Time: Learning to write well and with some speed means this takes time. Do not expect to be one of those “overnight successes,” a creature as rare as a Bigfoot riding a unicorn on a saddle made of leprechaun leather. A writer’s so-called “overnight success” is just the tip of the iceberg exposed, while the rest of the writer’s time and effort and narrative R&D exist in a massive glacial mountain beneath the darkened waters. Just because the writer appeared on the world’s radar doesn’t mean that poor fucker hasn’t been working his fingers bloody for quite some time.

No, Really, I Mean It: This can be a slow process. It was about a ten year journey to go from “freshly-minted, ruddy-cheeked penmonkey” to “battle-hardened full-timer with stories wound into his bloody beard-tangle.” Be ready to invest the time and effort.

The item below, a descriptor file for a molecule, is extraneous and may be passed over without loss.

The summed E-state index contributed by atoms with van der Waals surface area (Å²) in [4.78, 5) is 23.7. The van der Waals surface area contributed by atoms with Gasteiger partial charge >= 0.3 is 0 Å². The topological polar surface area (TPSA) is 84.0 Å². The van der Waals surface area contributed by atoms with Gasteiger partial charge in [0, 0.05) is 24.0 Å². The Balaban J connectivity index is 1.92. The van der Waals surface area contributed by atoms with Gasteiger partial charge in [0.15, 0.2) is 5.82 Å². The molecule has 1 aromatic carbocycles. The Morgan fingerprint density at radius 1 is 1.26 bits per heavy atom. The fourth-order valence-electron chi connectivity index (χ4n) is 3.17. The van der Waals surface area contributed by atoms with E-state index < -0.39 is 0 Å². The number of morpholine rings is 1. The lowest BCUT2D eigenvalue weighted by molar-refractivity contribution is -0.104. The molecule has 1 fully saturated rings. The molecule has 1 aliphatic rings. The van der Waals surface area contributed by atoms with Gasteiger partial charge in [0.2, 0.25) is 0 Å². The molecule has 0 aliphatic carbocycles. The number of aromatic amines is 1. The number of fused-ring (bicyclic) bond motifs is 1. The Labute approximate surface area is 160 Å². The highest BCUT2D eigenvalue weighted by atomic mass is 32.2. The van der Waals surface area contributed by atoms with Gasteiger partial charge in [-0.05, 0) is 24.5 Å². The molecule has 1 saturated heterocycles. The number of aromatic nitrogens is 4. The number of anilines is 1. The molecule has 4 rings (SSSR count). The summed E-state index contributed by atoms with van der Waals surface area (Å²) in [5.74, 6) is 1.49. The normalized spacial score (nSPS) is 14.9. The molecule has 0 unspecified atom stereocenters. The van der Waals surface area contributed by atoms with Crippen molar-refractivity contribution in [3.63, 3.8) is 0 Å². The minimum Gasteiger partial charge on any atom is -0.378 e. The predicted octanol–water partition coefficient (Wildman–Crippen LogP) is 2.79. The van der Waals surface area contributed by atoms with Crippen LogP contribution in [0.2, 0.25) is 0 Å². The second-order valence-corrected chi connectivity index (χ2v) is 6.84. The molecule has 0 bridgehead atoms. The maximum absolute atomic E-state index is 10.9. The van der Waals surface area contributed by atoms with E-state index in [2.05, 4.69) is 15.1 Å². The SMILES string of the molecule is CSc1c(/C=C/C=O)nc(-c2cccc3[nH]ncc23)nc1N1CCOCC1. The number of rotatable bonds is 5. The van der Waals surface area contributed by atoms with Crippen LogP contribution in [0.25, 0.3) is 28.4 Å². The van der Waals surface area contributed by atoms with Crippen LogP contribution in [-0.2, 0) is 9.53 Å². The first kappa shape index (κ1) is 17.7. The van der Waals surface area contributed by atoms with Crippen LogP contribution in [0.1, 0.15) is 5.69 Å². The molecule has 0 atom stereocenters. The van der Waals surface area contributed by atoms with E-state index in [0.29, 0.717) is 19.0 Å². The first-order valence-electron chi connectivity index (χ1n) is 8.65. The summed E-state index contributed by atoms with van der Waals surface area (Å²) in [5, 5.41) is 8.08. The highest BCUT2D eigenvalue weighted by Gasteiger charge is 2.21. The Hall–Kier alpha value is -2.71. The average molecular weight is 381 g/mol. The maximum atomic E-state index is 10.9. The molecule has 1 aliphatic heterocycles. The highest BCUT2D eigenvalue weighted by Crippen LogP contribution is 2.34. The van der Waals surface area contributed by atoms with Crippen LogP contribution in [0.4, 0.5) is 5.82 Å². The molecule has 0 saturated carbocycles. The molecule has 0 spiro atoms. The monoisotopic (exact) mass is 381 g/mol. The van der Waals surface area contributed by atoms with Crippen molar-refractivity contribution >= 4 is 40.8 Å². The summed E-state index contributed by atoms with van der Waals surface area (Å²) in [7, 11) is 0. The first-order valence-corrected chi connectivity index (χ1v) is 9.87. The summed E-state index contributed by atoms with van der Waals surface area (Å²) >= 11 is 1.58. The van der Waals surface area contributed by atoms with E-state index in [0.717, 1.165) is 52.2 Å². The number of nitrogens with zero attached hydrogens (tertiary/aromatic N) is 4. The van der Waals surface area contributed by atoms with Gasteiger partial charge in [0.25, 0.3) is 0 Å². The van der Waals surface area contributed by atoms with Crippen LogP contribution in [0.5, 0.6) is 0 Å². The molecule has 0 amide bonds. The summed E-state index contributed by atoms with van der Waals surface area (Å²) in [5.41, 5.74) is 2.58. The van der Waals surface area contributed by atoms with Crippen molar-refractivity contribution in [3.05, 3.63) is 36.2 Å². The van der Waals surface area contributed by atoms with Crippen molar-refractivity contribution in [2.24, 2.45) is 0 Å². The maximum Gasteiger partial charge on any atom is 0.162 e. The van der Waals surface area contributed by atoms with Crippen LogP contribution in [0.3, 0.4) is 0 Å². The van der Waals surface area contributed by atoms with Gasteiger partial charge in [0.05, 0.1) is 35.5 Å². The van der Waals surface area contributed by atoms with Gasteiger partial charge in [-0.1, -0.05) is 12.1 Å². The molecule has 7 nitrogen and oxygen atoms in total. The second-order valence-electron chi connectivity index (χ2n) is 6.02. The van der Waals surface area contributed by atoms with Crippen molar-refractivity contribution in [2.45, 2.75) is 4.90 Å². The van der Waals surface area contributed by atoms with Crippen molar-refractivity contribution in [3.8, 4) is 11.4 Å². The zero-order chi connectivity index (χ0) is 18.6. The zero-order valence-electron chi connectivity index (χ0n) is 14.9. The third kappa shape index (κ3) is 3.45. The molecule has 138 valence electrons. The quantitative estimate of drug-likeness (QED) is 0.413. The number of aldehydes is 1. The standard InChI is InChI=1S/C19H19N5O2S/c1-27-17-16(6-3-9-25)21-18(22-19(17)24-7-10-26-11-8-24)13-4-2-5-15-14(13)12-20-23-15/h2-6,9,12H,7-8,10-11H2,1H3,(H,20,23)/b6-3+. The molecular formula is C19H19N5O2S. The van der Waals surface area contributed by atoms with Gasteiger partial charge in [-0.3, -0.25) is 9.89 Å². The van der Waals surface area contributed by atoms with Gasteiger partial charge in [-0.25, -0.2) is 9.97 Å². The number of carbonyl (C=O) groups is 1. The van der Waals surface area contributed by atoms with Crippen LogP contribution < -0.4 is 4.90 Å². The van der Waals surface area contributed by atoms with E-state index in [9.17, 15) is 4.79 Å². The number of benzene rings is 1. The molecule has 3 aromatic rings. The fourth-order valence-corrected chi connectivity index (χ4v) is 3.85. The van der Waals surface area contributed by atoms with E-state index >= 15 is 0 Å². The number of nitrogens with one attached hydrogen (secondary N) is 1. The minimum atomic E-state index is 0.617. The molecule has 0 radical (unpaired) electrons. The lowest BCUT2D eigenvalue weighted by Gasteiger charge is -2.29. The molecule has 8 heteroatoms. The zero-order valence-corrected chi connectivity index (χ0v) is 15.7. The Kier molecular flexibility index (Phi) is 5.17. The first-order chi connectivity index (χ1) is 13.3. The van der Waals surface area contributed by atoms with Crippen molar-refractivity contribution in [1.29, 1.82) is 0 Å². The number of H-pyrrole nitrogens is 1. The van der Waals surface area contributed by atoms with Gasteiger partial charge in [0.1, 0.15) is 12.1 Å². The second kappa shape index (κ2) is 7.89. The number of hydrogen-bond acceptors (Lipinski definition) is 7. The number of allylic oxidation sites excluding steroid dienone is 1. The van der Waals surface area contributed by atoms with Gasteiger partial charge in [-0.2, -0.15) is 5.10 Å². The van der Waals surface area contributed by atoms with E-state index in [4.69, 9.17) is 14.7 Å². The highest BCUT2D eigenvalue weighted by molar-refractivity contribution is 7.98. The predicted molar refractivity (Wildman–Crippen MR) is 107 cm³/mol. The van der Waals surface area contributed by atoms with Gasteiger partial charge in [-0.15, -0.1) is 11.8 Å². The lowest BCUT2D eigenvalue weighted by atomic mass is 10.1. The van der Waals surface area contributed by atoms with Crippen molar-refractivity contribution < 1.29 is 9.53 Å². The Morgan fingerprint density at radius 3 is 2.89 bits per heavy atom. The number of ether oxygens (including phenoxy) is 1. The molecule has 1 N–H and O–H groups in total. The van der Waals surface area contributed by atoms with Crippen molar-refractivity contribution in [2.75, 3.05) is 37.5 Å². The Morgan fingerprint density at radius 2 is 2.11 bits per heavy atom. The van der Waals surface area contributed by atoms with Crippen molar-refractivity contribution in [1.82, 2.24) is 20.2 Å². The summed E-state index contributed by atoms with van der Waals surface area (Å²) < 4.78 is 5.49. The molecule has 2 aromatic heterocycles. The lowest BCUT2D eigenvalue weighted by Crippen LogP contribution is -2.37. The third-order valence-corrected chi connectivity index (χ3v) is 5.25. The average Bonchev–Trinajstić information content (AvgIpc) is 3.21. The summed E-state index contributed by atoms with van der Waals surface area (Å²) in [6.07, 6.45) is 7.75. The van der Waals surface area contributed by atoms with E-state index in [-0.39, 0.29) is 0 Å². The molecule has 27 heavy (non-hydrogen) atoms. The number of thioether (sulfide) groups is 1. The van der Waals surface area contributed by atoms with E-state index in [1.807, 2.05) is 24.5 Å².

Read the rest here!

Much of this advice is reassuringly similar to Dean Wesley Smith's, right down to the writing speed of 1,000 words per hour. (Though the advice later in the post about self-publishing is wildly different.)

No one in any of my dozens of writing workshops has ever suggested that I try writing quickly, but man oh man has it solved a lot of my problems re: being a procrastinating perfectionist. 


Writer's block, according to John August

From John August, screenwriter (Big Fish, Corpse Bride, Go):

“Writer’s block” is an overused term. When a writer claims to be suffering from it, he is usually wrestling with some combination of three common problems: procrastination, perfectionism, and fear. “Writer’s block” is a romanticized catch-all that distracts from these real issues.